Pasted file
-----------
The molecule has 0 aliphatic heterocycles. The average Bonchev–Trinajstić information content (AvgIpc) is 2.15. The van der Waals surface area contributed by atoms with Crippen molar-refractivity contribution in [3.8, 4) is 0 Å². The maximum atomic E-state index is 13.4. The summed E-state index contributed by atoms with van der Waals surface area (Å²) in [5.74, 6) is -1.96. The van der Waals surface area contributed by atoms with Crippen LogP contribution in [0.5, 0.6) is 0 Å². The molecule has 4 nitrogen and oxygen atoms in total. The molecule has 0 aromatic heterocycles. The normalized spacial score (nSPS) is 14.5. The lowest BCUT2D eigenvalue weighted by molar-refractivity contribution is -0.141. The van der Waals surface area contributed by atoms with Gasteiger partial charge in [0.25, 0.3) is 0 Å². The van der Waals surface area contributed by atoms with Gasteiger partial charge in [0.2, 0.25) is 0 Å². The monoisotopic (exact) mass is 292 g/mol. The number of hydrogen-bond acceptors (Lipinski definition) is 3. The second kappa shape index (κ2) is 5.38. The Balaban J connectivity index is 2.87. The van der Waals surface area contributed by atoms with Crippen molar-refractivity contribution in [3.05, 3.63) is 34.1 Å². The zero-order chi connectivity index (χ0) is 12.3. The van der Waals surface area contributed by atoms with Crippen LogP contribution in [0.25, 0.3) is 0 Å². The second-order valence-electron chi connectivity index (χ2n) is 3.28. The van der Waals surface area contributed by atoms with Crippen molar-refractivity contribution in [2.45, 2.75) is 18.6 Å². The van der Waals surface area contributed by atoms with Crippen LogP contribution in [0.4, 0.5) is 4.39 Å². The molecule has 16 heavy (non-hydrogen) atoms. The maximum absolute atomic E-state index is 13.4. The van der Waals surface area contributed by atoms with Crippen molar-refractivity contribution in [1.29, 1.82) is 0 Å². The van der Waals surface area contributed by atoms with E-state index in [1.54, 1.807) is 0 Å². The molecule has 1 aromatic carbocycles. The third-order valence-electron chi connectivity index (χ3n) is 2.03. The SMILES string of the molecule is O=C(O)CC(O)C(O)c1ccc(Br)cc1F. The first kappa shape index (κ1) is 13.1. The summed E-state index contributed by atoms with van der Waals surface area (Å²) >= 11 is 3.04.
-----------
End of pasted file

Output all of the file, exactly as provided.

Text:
The molecule has 0 aliphatic heterocycles. The average Bonchev–Trinajstić information content (AvgIpc) is 2.15. The van der Waals surface area contributed by atoms with Crippen molar-refractivity contribution in [3.8, 4) is 0 Å². The maximum atomic E-state index is 13.4. The summed E-state index contributed by atoms with van der Waals surface area (Å²) in [5.74, 6) is -1.96. The van der Waals surface area contributed by atoms with Crippen LogP contribution in [0.5, 0.6) is 0 Å². The molecule has 4 nitrogen and oxygen atoms in total. The molecule has 0 aromatic heterocycles. The normalized spacial score (nSPS) is 14.5. The lowest BCUT2D eigenvalue weighted by molar-refractivity contribution is -0.141. The van der Waals surface area contributed by atoms with Gasteiger partial charge in [0.25, 0.3) is 0 Å². The van der Waals surface area contributed by atoms with Gasteiger partial charge in [0.2, 0.25) is 0 Å². The monoisotopic (exact) mass is 292 g/mol. The number of hydrogen-bond acceptors (Lipinski definition) is 3. The second kappa shape index (κ2) is 5.38. The Balaban J connectivity index is 2.87. The van der Waals surface area contributed by atoms with Crippen molar-refractivity contribution in [3.05, 3.63) is 34.1 Å². The zero-order chi connectivity index (χ0) is 12.3. The van der Waals surface area contributed by atoms with Crippen LogP contribution in [0.25, 0.3) is 0 Å². The second-order valence-electron chi connectivity index (χ2n) is 3.28. The van der Waals surface area contributed by atoms with Crippen molar-refractivity contribution in [2.45, 2.75) is 18.6 Å². The van der Waals surface area contributed by atoms with Crippen LogP contribution in [0.4, 0.5) is 4.39 Å². The molecule has 16 heavy (non-hydrogen) atoms. The maximum absolute atomic E-state index is 13.4. The van der Waals surface area contributed by atoms with Crippen molar-refractivity contribution in [1.29, 1.82) is 0 Å². The van der Waals surface area contributed by atoms with E-state index in [1.54, 1.807) is 0 Å². The molecule has 1 aromatic carbocycles. The third-order valence-electron chi connectivity index (χ3n) is 2.03. The SMILES string of the molecule is O=C(O)CC(O)C(O)c1ccc(Br)cc1F. The first kappa shape index (κ1) is 13.1. The summed E-state index contributed by atoms with van der Waals surface area (Å²) >= 11 is 3.04.